While 55,000 women in the UK are diagnosed with breast cancer every year, it is rare in men. One percent or 350 cases of breast cancer across both genders occur in males. Because it is so unusual and not commonly discussed, men are at a higher risk of mortality from breast cancer than women due to being diagnosed too late. As men are not educated on checking for the warning signs, breast cancer is usually picked up when they are older.
Types of Male Breast Cancer
A man with breast cancer may have one of four types of breast malignancy. Inflammatory breast cancer presents with a breast that is warm to the touch, swollen and inflamed, and skin may be red. Ductal carcinoma in situ involves cancerous cells in the lining of a duct. Infiltrating ductal carcinoma has moved beyond the ducts. This cancer is found most often in men. In Paget disease of the nipple, a tumour forms underneath the nipple and spreads to the surface. Only women get lobular carcinoma in situ.
While having a risk factor does not mean you will get a disease, it increases your chances. Likewise, even without risk factors, men may develop breast cancer. Screening for breast cancer in males can help to detect it earlier and result in a better prognosis so it’s important that appointments are made as soon as you can. Going private can be a good way to fast track this, with services such as Circle Health Group which has specialists who deal with male breast cancer. Circle Health Group is the UK’s largest network of private hospitals.
Risk factors for male breast cancer are radiation treatment over the chest area, being related to a woman who has had breast cancer, gene mutations, and Klinefelter syndrome. In the latter, the man has two X chromosomes and one Y chromosome. This may cause an imbalance between the amount of oestrogen and androgen hormones in the body and result in a decrease in testosterone.
Every male produces some oestrogen hormone. However, high levels can be indicated in cancer in men. The risk increases in men who are overweight, in conjunction with chronic liver conditions, and due to genetic factors.
Genetic testing is needed to identify gene mutations. The BRCA2 gene is responsible for between five and ten percent of breast cancer in both sexes. If you have a family history of breast cancer, these tests are recommended.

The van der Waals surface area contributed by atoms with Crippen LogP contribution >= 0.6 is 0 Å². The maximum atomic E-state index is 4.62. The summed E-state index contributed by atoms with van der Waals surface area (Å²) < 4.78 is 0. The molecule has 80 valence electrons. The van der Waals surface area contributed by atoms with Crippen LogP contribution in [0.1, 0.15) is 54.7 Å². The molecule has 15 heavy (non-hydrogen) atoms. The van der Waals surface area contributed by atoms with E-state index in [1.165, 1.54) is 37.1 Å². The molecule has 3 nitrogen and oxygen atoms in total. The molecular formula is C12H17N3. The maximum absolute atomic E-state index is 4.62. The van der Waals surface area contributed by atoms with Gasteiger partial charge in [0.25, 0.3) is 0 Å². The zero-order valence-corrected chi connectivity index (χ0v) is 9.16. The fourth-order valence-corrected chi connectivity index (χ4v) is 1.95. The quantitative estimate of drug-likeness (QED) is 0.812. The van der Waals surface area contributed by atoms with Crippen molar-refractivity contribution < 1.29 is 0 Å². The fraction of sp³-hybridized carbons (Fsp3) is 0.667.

Age is considered the most prominent risk for male breast cancer. The majority of men are diagnosed in their 60s or 70s. This does not mean a younger man will not get breast cancer. It is best to go for screening annually as you age.
Signs and Symptoms of Male Breast Cancer
Any thickening or lump in the breast or the underarm region needs to be checked by a doctor and tested. Sometimes the breast will change shape or size and appear different from the other breast. Another sign is if the nipple becomes inverted (turns inward). Creases or dimples in the breast may be indicative of breast cancer.
The skin may develop scales, have a reddened appearance, or experience swelling. It could look like an orange peel. These changes could occur on the nipple, areola, or breast. A discharge from the nipple, which may be bloody, is also a symptom of breast cancer.
Diagnosis of Male Breast Cancer
Your medical practitioner will perform a breast examination. This will entail checking the breasts and armpits for lumps and other symptoms. Thereafter, a mammogram will be done, which is an x-ray of the area. An ultrasound scan that produces an image of body tissues may also take place to clarify findings from the physical examination and mammogram.
If cancer is suspected, a biopsy will be arranged. This is when cells are extracted from the breast and examined under a microscope. In an excisional biopsy, the whole lump is removed. An incisional biopsy takes a portion of the lump. A core biopsy recovers tissues with a wide needle, while a fine-needle aspiration biopsy generally removes fluid for testing. Blood tests may also be done.
Treatment of Male Breast Cancer
Male breast cancer is treated with surgery, radiation, chemotherapy, hormone therapy with tamoxifen, or targeted therapy. These treatments are not without side effects. During surgery, the whole breast, including the nipple and areola may be incised. Lymph nodes in the armpit will also be removed. In less severe cases where the cancer has not spread to surrounding tissue, only the lump and a small surrounding area of healthy tissue are removed, followed by radiation to destroy any remaining cancer cells.
Adjuvant therapy may be provided after surgery to prevent cancer cells from growing again. Malignant cells could already have spread elsewhere in the body even if the cancer has been caught early. Often, they move to the bones or lungs. If you had lymph glands removed during surgery, you are more likely to be given adjuvant therapy, as this is one of the key ways that cancer spreads.
Men should perform regular self-examinations of their breasts and go for screening early if they have symptoms or risk factors, as this can save lives.